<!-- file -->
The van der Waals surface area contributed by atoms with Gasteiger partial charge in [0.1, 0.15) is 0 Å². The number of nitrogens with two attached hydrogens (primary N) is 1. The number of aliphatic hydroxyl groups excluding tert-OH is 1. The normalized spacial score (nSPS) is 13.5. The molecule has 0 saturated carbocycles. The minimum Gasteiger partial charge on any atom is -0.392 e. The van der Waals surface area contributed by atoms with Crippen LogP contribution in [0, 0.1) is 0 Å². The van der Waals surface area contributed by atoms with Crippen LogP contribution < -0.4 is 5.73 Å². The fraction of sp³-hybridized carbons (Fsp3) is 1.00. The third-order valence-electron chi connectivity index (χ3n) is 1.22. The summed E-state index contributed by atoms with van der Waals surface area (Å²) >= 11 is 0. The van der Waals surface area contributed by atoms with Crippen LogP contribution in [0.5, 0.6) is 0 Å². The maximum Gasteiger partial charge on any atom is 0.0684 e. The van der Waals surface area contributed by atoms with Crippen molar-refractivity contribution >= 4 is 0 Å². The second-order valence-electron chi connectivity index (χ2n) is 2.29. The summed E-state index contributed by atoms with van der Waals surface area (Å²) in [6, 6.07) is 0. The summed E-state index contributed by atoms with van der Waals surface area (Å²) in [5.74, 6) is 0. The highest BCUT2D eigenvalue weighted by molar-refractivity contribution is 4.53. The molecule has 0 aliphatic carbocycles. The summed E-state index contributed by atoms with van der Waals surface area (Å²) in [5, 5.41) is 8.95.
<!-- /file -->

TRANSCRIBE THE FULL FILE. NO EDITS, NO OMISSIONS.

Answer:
The van der Waals surface area contributed by atoms with Gasteiger partial charge in [0.1, 0.15) is 0 Å². The number of nitrogens with two attached hydrogens (primary N) is 1. The number of aliphatic hydroxyl groups excluding tert-OH is 1. The normalized spacial score (nSPS) is 13.5. The molecule has 0 saturated carbocycles. The minimum Gasteiger partial charge on any atom is -0.392 e. The van der Waals surface area contributed by atoms with Crippen LogP contribution in [0, 0.1) is 0 Å². The van der Waals surface area contributed by atoms with Crippen LogP contribution < -0.4 is 5.73 Å². The fraction of sp³-hybridized carbons (Fsp3) is 1.00. The third-order valence-electron chi connectivity index (χ3n) is 1.22. The summed E-state index contributed by atoms with van der Waals surface area (Å²) >= 11 is 0. The van der Waals surface area contributed by atoms with Crippen LogP contribution in [0.5, 0.6) is 0 Å². The maximum Gasteiger partial charge on any atom is 0.0684 e. The van der Waals surface area contributed by atoms with Crippen molar-refractivity contribution >= 4 is 0 Å². The second-order valence-electron chi connectivity index (χ2n) is 2.29. The summed E-state index contributed by atoms with van der Waals surface area (Å²) in [6, 6.07) is 0. The summed E-state index contributed by atoms with van der Waals surface area (Å²) in [5.74, 6) is 0. The highest BCUT2D eigenvalue weighted by molar-refractivity contribution is 4.53. The molecule has 0 aliphatic carbocycles. The summed E-state index contributed by atoms with van der Waals surface area (Å²) in [5, 5.41) is 8.95.